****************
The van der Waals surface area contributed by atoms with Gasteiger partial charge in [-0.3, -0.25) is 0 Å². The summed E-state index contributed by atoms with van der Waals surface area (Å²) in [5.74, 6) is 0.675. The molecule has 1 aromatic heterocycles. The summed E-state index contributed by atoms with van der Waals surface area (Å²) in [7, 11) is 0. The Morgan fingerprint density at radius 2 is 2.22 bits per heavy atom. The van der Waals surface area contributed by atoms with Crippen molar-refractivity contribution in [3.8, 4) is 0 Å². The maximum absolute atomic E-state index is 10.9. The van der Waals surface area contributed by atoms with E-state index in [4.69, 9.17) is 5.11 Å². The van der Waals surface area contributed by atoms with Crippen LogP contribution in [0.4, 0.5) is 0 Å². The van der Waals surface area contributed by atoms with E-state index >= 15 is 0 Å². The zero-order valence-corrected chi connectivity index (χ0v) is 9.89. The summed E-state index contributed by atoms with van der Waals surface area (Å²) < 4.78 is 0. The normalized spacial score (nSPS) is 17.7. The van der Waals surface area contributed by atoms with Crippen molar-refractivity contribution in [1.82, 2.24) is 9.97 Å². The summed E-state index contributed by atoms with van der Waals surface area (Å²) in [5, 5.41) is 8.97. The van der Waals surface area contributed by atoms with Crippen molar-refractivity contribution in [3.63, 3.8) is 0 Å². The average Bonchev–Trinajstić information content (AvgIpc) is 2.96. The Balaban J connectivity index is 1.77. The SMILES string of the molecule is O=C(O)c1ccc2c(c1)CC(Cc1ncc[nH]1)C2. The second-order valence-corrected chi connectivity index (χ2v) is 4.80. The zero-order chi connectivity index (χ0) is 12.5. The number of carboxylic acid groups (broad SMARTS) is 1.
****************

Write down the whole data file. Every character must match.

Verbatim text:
The van der Waals surface area contributed by atoms with Gasteiger partial charge in [-0.3, -0.25) is 0 Å². The summed E-state index contributed by atoms with van der Waals surface area (Å²) in [5.74, 6) is 0.675. The molecule has 1 aromatic heterocycles. The summed E-state index contributed by atoms with van der Waals surface area (Å²) in [7, 11) is 0. The Morgan fingerprint density at radius 2 is 2.22 bits per heavy atom. The van der Waals surface area contributed by atoms with Crippen molar-refractivity contribution in [3.8, 4) is 0 Å². The maximum absolute atomic E-state index is 10.9. The van der Waals surface area contributed by atoms with E-state index in [4.69, 9.17) is 5.11 Å². The van der Waals surface area contributed by atoms with Crippen LogP contribution in [0.4, 0.5) is 0 Å². The van der Waals surface area contributed by atoms with E-state index >= 15 is 0 Å². The zero-order valence-corrected chi connectivity index (χ0v) is 9.89. The summed E-state index contributed by atoms with van der Waals surface area (Å²) < 4.78 is 0. The normalized spacial score (nSPS) is 17.7. The van der Waals surface area contributed by atoms with Crippen molar-refractivity contribution in [1.82, 2.24) is 9.97 Å². The summed E-state index contributed by atoms with van der Waals surface area (Å²) in [5, 5.41) is 8.97. The van der Waals surface area contributed by atoms with Crippen molar-refractivity contribution in [3.63, 3.8) is 0 Å². The average Bonchev–Trinajstić information content (AvgIpc) is 2.96. The Balaban J connectivity index is 1.77. The SMILES string of the molecule is O=C(O)c1ccc2c(c1)CC(Cc1ncc[nH]1)C2. The second-order valence-corrected chi connectivity index (χ2v) is 4.80. The zero-order chi connectivity index (χ0) is 12.5. The number of carboxylic acid groups (broad SMARTS) is 1.